For the record, I’m not a fan of “Fear State.” The reason is that, over in the main Batman comics, barely anything seems to be happening as those issues are riddled with exposition and there is hardly enough action. Seeing as the previous issue of Detective Comics wasn’t to my liking, either, I was feeling a bit reluctant to read and review #1043. Now that I’ve read it, I can say that it’s actually a really entertaining comic. So, let’s have a look!
Before we get to the good stuff, let’s just get some criticism out of the way. I think that the first two pages of this issue are wasted, because the dialogue between the two random characters is very wooden and their conversation doesn’t really go anywhere. The two characters are blank slates—we know next to nothing about them and as a result I simply don’t care. They are talking about zombie ants (which actually exist in real life), and I suppose that their conversation is meant to establish a theme for this story, but the execution is so lackluster that it doesn’t feel like it adds anything substantial at all. It seems to me that starting the issue in Nakano’s office, where we find him discussing the situation in Gotham with his staff, would’ve made the opening sequence (and, by extension, the rest of the issue) more focused and narrative-driven.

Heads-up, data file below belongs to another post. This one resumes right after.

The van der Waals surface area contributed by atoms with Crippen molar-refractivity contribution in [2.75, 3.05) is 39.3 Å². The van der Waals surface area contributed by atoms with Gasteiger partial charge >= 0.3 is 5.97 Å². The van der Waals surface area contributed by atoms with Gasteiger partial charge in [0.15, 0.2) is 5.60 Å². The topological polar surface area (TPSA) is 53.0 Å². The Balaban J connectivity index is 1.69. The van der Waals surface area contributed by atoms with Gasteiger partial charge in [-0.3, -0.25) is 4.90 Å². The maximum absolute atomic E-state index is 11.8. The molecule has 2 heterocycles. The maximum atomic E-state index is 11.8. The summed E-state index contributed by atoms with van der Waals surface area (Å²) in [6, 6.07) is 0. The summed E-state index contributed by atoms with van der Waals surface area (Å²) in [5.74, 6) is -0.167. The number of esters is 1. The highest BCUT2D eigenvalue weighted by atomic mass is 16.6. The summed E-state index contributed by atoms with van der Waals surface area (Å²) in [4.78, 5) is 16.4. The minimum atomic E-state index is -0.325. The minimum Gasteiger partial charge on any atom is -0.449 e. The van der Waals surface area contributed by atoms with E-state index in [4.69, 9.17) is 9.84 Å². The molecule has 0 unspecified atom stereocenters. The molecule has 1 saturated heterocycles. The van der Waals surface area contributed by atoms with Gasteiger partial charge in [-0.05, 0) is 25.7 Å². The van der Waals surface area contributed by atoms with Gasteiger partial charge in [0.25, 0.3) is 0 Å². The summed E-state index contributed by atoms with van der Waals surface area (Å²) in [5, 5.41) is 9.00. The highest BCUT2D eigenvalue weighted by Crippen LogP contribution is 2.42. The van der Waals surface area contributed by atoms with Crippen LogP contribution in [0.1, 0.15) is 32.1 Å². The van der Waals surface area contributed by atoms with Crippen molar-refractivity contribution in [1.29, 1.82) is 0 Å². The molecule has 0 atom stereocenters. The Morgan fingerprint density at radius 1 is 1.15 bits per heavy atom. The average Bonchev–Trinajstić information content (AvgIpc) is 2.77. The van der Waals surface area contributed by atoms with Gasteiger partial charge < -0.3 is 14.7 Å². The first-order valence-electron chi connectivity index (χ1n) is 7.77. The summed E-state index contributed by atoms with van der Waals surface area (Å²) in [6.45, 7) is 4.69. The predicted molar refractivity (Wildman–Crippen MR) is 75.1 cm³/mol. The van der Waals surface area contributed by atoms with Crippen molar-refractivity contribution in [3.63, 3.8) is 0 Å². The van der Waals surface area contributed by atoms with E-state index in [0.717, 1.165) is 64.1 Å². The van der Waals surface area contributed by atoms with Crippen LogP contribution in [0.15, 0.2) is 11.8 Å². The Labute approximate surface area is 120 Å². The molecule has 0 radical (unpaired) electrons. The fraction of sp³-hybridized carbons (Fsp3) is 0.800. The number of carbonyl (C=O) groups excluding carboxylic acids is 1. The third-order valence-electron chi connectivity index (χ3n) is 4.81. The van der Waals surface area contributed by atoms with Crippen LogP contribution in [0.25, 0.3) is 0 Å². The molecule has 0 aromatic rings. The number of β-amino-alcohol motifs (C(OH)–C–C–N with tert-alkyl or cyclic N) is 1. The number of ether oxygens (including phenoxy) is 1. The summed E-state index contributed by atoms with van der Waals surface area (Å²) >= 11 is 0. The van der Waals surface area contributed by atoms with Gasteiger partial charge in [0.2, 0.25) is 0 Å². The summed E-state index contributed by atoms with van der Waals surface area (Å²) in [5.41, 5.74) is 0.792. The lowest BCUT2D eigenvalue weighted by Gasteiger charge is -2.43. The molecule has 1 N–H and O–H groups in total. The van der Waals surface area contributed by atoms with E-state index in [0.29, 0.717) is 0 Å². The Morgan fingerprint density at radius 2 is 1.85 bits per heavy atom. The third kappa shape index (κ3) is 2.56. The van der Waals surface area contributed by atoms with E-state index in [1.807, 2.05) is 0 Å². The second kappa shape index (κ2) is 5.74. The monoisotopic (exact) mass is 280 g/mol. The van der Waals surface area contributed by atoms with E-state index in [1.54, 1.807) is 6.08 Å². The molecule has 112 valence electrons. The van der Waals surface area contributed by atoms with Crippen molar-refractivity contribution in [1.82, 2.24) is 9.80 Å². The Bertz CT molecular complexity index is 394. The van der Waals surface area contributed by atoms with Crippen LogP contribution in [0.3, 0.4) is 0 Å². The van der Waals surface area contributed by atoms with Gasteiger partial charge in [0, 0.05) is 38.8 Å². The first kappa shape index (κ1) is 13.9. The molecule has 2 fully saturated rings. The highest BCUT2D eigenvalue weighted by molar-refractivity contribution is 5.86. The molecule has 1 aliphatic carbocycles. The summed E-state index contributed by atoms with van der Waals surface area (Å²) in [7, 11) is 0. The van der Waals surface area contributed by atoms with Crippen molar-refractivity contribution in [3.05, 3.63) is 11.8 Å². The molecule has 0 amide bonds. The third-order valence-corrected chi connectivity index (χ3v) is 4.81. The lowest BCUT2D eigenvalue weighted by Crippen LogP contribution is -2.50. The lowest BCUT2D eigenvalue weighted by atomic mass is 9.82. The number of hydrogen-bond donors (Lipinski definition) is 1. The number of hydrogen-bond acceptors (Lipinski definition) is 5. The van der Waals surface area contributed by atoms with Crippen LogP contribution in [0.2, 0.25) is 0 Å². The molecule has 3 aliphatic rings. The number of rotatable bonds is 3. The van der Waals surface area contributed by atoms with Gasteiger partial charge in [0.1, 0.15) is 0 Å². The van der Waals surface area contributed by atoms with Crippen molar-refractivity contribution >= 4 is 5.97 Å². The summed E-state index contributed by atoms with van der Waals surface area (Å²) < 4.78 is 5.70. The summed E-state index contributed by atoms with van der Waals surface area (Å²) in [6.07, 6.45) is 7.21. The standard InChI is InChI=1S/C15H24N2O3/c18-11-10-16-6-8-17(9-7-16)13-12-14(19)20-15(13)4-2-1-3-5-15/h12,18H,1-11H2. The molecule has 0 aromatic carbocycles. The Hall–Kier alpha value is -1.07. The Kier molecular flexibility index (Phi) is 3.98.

But once we get past the opening sequence, we are treated to a fun, action-packed adventure! The main focus is on Nakano, and I’ve always enjoyed how Tamaki writes the character. Nakano really seems like a good person, who cares about others and wants to do the right thing, except he doesn’t approve of vigilantes and therefore opposes Batman. This is an interesting angle, and I’m looking forward to seeing this dynamic between Nakano and the masked heroes of Gotham City develop further, because I don’t think I’ve ever seen this kind of dynamic before in Batman comics. Nakano is also assertive, driven, unafraid to take risks, and he fights back against his assailants. He’s a character whose journey I want to keep following; I’m excited to see his story unfold!